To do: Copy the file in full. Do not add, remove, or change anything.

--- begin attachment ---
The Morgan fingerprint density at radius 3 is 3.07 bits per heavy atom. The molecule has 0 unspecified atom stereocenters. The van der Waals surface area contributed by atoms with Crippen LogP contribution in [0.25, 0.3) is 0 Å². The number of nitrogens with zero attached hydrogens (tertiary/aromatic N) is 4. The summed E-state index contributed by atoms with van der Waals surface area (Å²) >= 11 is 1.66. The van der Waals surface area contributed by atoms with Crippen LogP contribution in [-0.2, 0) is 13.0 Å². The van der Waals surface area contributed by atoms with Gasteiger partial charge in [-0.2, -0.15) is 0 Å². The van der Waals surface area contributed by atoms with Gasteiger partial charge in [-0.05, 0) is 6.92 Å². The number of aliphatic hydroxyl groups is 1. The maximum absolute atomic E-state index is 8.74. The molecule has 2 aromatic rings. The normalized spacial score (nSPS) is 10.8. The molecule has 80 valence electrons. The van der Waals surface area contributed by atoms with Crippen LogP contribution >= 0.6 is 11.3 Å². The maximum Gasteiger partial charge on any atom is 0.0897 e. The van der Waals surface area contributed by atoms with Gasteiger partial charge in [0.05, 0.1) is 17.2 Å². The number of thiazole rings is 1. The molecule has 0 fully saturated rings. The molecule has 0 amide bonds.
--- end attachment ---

The Morgan fingerprint density at radius 3 is 3.07 bits per heavy atom. The molecule has 0 unspecified atom stereocenters. The van der Waals surface area contributed by atoms with Crippen LogP contribution in [0.25, 0.3) is 0 Å². The number of nitrogens with zero attached hydrogens (tertiary/aromatic N) is 4. The summed E-state index contributed by atoms with van der Waals surface area (Å²) >= 11 is 1.66. The van der Waals surface area contributed by atoms with Crippen LogP contribution in [-0.2, 0) is 13.0 Å². The van der Waals surface area contributed by atoms with Gasteiger partial charge in [-0.2, -0.15) is 0 Å². The van der Waals surface area contributed by atoms with Gasteiger partial charge in [-0.05, 0) is 6.92 Å². The number of aliphatic hydroxyl groups is 1. The maximum absolute atomic E-state index is 8.74. The molecule has 2 aromatic rings. The normalized spacial score (nSPS) is 10.8. The molecule has 80 valence electrons. The van der Waals surface area contributed by atoms with Crippen LogP contribution >= 0.6 is 11.3 Å². The maximum Gasteiger partial charge on any atom is 0.0897 e. The van der Waals surface area contributed by atoms with Gasteiger partial charge in [0.05, 0.1) is 17.2 Å². The number of thiazole rings is 1. The molecule has 0 fully saturated rings. The molecule has 0 amide bonds.